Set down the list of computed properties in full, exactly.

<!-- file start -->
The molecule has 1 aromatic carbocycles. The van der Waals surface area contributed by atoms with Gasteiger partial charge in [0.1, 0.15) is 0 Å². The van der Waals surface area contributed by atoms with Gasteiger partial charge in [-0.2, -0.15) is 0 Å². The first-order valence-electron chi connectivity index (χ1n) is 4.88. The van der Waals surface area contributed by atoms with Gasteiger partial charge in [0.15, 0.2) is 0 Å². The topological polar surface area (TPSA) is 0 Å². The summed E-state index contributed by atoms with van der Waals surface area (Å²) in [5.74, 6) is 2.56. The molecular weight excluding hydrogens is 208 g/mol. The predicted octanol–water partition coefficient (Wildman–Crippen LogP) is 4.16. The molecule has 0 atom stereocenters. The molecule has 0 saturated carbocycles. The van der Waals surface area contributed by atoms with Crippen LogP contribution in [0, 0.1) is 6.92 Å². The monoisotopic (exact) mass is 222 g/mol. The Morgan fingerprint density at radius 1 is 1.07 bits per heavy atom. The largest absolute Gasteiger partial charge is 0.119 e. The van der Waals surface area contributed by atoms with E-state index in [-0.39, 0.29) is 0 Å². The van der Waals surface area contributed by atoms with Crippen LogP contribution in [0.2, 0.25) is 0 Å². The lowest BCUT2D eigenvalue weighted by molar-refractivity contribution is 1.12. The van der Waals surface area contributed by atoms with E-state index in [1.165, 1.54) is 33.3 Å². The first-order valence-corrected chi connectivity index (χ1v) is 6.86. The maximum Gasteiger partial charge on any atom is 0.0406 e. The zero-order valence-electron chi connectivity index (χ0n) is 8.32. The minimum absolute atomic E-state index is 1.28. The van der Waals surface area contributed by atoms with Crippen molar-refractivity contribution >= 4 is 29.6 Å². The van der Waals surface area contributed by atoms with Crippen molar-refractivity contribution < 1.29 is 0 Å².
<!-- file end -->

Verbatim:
The molecule has 1 aromatic carbocycles. The van der Waals surface area contributed by atoms with Gasteiger partial charge in [0.1, 0.15) is 0 Å². The van der Waals surface area contributed by atoms with Gasteiger partial charge in [-0.2, -0.15) is 0 Å². The first-order valence-electron chi connectivity index (χ1n) is 4.88. The van der Waals surface area contributed by atoms with Gasteiger partial charge in [0.15, 0.2) is 0 Å². The topological polar surface area (TPSA) is 0 Å². The summed E-state index contributed by atoms with van der Waals surface area (Å²) in [5.74, 6) is 2.56. The molecular weight excluding hydrogens is 208 g/mol. The predicted octanol–water partition coefficient (Wildman–Crippen LogP) is 4.16. The molecule has 0 atom stereocenters. The molecule has 0 saturated carbocycles. The van der Waals surface area contributed by atoms with Crippen LogP contribution in [0, 0.1) is 6.92 Å². The monoisotopic (exact) mass is 222 g/mol. The Morgan fingerprint density at radius 1 is 1.07 bits per heavy atom. The largest absolute Gasteiger partial charge is 0.119 e. The van der Waals surface area contributed by atoms with E-state index in [-0.39, 0.29) is 0 Å². The van der Waals surface area contributed by atoms with Crippen LogP contribution in [0.2, 0.25) is 0 Å². The lowest BCUT2D eigenvalue weighted by molar-refractivity contribution is 1.12. The van der Waals surface area contributed by atoms with E-state index in [1.165, 1.54) is 33.3 Å². The first-order valence-corrected chi connectivity index (χ1v) is 6.86. The maximum Gasteiger partial charge on any atom is 0.0406 e. The zero-order valence-electron chi connectivity index (χ0n) is 8.32. The minimum absolute atomic E-state index is 1.28. The van der Waals surface area contributed by atoms with Crippen molar-refractivity contribution >= 4 is 29.6 Å². The van der Waals surface area contributed by atoms with Crippen molar-refractivity contribution < 1.29 is 0 Å².